Playing the Odds in Ogre/G.E.V.

by Roland Parenteau

From the first time you play Ogre or G.E.V., you know they're games in which you get to throw the dice a lot. A newcomer to wargaming might think any game in which you throw the dice so much is ruled by luck. The judgment is understandable, but not true.

In fact, Ogre and G.E.V. are less ruled by chance than many other games that rely on dice for combat. The law of averages favors the evening-out of die rolls over the course of any game.

This does not mean that bad throws early in a game are likely to be followed by good throws later. It merely indicates that games with a high number of die rolls will have a higher likelihood of giving each player equal treatment than games in which the die is rolled only a few times.

All this means two things for the wargamer: 1) Except in rare cases, the player who plays most skillfully will win; and 2) A player who can use probabilities better than his opponent will have a substantial advantage in the long run.

Ogre and G.E.V. give a player ample opportunity to use his knowledge of probabilities. Take the common problem of how to allocate attacks to inflict the maximum expected damage on an enemy. For example, a player is often faced with the decision whether to attack an enemy unit with one 2-1 attack, or to attack the same target twice (with different units, of course) at 1-1 each. Which is better?

The answer is two 1-1 shots. How do you figure? Let's go over the procedure.

On a sheet of paper, list the 36 combinations in which two dice can be thrown (1/1, 1/2, . . . , 6/6). For each combination, pretend that each number is a die roll resolving a 1-1 attack, and write down the result of two combined 1-1 attacks on the unit. (For the sake of argument, let's suppose the target is an armored, non-Ogre unit.)

The combination 1/1, therefore, would have an effect of NE, while a 3/4 combination would have an X effect. (The 3 would bring a D result, and the 4 would bring another D result to destroy the already disabled unit.)

Follow this procedure for armored units, then repeat it for infantry units and again for Ogres, remembering the different handling of D combat results for each unit type (infantry units are not disabled by D results, but simply lose one step – Ogres ignore D results altogether). When you are finished, add up the number of X, D, and NE results.

What you find may surprise you. While a single 2-1 attack against an armored unit gives a 50% chance of X, a 33% chance of D, and a 17% chance of NE, two 1-1 attacks give a 67% chance of X, a 22% chance of D, and only an 11% chance of an NE result. That means two 1-1 attacks have a better chance of destroying the unit outright than a 2-1 attack, and less chance of missing.

Results with other units are almost as favorable. With infantry as the target, two 1-1 attacks give a 56% chance of X, an 11% chance of two Ds, a 22% chance of obtaining a single D, and an 11% chance of NE. Against an Ogre, two 1-1 attacks have a 55% chance of an X, compared to the 50% chance with the 2-1 attack alone.

Even these numbers do not tell the whole story. Splitting the 2-1 attack into two 1-1s gives the attacker a chance to destroy the target with the first shot, thereby saving some firepower for another target. Against infantry units, there is also the possibility of obtaining two consecutive D results, reducing a target unit from a "3" to a "1."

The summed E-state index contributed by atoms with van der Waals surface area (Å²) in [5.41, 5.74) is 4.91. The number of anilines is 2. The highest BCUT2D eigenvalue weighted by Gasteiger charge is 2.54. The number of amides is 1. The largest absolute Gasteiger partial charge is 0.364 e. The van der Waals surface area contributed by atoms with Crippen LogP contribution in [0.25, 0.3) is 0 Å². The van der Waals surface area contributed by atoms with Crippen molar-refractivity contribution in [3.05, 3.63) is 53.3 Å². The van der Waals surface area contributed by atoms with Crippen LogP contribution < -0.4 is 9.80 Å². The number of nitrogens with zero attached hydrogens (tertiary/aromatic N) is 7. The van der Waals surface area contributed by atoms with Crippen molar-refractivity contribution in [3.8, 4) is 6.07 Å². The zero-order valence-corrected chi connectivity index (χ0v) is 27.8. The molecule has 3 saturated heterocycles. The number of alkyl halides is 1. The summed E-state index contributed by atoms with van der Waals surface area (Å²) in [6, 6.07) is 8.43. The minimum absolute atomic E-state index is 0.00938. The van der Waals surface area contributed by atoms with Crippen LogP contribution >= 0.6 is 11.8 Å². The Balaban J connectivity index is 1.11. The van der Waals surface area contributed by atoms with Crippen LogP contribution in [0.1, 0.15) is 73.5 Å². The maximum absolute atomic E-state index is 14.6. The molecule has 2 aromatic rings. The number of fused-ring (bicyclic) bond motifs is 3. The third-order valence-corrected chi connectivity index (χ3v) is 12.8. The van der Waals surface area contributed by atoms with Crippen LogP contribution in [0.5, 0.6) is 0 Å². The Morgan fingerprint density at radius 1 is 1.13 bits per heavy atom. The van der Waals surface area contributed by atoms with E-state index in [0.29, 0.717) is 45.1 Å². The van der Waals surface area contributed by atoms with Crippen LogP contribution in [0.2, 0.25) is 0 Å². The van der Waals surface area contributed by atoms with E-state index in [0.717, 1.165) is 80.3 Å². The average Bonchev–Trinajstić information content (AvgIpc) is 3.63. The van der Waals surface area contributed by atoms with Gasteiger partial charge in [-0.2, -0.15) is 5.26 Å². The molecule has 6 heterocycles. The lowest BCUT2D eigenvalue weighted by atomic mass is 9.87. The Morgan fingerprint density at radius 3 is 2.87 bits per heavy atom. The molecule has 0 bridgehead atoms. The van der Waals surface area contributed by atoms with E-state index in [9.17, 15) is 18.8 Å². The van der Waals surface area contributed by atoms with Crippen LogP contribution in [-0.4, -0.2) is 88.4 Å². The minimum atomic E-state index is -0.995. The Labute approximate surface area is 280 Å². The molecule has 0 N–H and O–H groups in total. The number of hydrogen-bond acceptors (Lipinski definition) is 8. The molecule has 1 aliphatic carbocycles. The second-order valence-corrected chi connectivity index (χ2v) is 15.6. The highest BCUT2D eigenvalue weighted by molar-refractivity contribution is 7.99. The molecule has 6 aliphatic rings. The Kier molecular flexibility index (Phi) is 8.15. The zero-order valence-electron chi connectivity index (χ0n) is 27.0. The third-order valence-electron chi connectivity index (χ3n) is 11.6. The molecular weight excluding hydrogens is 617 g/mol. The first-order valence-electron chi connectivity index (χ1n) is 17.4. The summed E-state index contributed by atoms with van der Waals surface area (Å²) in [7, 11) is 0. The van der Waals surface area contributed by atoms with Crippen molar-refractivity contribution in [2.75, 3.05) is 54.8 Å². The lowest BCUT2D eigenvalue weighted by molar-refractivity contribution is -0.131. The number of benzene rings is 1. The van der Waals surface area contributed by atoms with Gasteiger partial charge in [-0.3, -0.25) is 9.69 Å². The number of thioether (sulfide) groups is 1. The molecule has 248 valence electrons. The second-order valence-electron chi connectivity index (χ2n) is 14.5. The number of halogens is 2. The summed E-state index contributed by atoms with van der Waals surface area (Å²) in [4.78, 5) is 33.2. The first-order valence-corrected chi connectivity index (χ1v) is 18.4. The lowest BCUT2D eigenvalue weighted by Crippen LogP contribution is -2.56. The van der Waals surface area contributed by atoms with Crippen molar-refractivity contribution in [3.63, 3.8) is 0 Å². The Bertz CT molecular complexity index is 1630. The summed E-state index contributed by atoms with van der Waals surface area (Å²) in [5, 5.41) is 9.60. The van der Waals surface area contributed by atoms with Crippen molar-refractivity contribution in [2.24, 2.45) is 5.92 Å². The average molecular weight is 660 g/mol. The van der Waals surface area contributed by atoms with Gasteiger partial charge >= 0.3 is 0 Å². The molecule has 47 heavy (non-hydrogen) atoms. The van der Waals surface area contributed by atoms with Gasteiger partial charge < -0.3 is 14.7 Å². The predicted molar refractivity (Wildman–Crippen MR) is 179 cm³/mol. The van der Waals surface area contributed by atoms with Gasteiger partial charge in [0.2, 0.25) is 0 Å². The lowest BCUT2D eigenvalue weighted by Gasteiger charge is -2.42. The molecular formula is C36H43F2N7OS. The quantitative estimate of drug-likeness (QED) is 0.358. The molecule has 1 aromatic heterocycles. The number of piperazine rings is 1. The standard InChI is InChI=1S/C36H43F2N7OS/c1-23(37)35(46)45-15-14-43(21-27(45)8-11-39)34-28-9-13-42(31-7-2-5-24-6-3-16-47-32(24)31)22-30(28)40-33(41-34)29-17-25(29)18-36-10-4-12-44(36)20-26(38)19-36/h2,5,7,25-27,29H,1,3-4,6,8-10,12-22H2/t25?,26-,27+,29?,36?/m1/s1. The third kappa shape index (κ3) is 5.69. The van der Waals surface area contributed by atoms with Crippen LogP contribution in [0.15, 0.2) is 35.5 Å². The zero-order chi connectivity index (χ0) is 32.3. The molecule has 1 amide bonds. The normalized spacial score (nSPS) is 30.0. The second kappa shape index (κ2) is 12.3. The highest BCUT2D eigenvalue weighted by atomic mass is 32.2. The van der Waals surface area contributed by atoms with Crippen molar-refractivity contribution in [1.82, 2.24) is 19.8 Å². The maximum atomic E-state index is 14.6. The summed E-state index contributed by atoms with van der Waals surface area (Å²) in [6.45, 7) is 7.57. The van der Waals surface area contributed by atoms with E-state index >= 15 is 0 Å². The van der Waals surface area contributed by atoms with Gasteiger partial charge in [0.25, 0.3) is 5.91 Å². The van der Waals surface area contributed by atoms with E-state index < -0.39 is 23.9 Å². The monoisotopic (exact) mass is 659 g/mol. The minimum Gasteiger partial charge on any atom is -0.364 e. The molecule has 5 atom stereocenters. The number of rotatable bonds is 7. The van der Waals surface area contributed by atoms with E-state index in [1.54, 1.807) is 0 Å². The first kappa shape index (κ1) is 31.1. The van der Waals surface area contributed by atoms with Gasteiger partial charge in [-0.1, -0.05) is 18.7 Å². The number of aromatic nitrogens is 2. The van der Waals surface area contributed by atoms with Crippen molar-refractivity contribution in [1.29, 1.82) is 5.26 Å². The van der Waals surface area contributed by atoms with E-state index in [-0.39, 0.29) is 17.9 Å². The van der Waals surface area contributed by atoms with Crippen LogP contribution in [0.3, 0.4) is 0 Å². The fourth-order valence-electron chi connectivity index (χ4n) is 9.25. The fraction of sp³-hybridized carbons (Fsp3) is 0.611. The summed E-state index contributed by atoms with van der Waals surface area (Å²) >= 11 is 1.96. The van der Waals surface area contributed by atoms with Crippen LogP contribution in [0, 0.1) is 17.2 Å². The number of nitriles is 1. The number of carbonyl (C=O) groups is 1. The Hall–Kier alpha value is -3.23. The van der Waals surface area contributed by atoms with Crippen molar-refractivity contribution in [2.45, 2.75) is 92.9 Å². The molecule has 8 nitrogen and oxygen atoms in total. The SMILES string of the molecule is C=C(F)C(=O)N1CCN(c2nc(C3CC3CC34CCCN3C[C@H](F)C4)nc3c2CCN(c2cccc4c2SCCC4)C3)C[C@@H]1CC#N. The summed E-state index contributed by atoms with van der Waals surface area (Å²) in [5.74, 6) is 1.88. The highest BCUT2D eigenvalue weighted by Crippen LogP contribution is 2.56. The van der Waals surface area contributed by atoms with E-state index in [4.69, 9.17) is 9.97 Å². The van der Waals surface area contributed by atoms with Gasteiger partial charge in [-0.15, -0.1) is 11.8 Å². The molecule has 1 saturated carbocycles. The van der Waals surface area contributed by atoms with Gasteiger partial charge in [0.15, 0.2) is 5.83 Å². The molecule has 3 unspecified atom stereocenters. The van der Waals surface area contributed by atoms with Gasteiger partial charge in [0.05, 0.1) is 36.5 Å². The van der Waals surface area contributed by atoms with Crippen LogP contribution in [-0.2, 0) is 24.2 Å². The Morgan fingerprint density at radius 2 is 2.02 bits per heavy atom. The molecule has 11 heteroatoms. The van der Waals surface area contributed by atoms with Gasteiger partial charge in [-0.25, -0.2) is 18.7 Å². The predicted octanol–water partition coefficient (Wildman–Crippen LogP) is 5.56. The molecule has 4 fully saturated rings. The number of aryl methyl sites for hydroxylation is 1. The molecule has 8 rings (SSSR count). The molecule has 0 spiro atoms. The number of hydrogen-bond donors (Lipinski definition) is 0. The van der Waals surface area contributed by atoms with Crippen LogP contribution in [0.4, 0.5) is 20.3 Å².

After obtaining these interesting results I investigated some other possible combinations. The results are shown below.

Armor Infantry Ogre X D NE X -2 -1 NE X NE Target is: 67 22 11 56 11 22 11 56 44 vs. one 2-1 50 33 17 50 0 33 17 50 50 33 22 44 31 3 22 44 31 69 vs. one 1-1 33 33 33 33 0 33 33 33 67 86 11 3 75 11 11 3 75 25 vs. one 4-1 83 17 0 83 0 17 0 83 17 50 28 22 44 6 28 22 44 56 vs. one 2-1 50 33 17 50 0 33 17 50 50 78 17 6 67 11 16 6 50 50 vs. one 3-1 67 33 0 67 0 33 0 67 33 85 11 4 74 11 11 4 65 35 vs. one 3-1 67 33 0 67 0 33 0 67 33 48 22 30 43 6 22 30 42 58 vs. one 2-1 50 33 17 50 0 33 17 50 50 Target is:

Keep in mind that the percentages given in the table are the chances of obtaining a particular result on a given target for the overall combination of attacks, or for the single attack to which the combination is compared. In conducting several attacks, there is always the possibility that an X result will be obtained on an early shot. This must be considered, along with the urgency of your position, in apportioning the attacks.

It can be shown that, in combinations of attacks involving two different odds (i.e., 2-1 and 1-1 vs. 3-1), the order of attacks makes no difference; the chances of obtaining X, D, and NE results remain exactly the same.

Assessments of the effectiveness of each combination attack in place of the comparable single attack follow.

Two 1-1s vs. one 2-1: Two 1-1 attacks are equal or better in every instance.

Two 1-2s vs. one 1-1: The two 1-2 attacks come close, but are slightly less favorable than the single 1-1 attack.

Two 2-1s vs. one 4-1: Percentages favor the 4-1, but not by much. The big difference is that two 2-1s give you a small chance of missing entirely, whereas the 4-1 gives you none. Two 2-1s would be an intelligent choice where you want to economize firepower.

1-2 and 1-1 vs. 2-1: The 2-1 is better.

2-1 and 1-1 vs. 3-1: If the target is an armored unit, you are better off spreading out the attack. If the target is an infantry or Ogre unit, the 3-1 attack is better.

Three 1-1s vs. one 3-1: If the target is armor or infantry, three 1-1s are definitely better. If the target is an Ogre, the 3-1 is just slightly better – but since two 1-1 shots give nearly a fifty percent chance of destroying the target, with a "free" shot at another target, three 1-1s might still be an attractive option.

Three 1-2s vs. one 2-1: The 2-1 is better.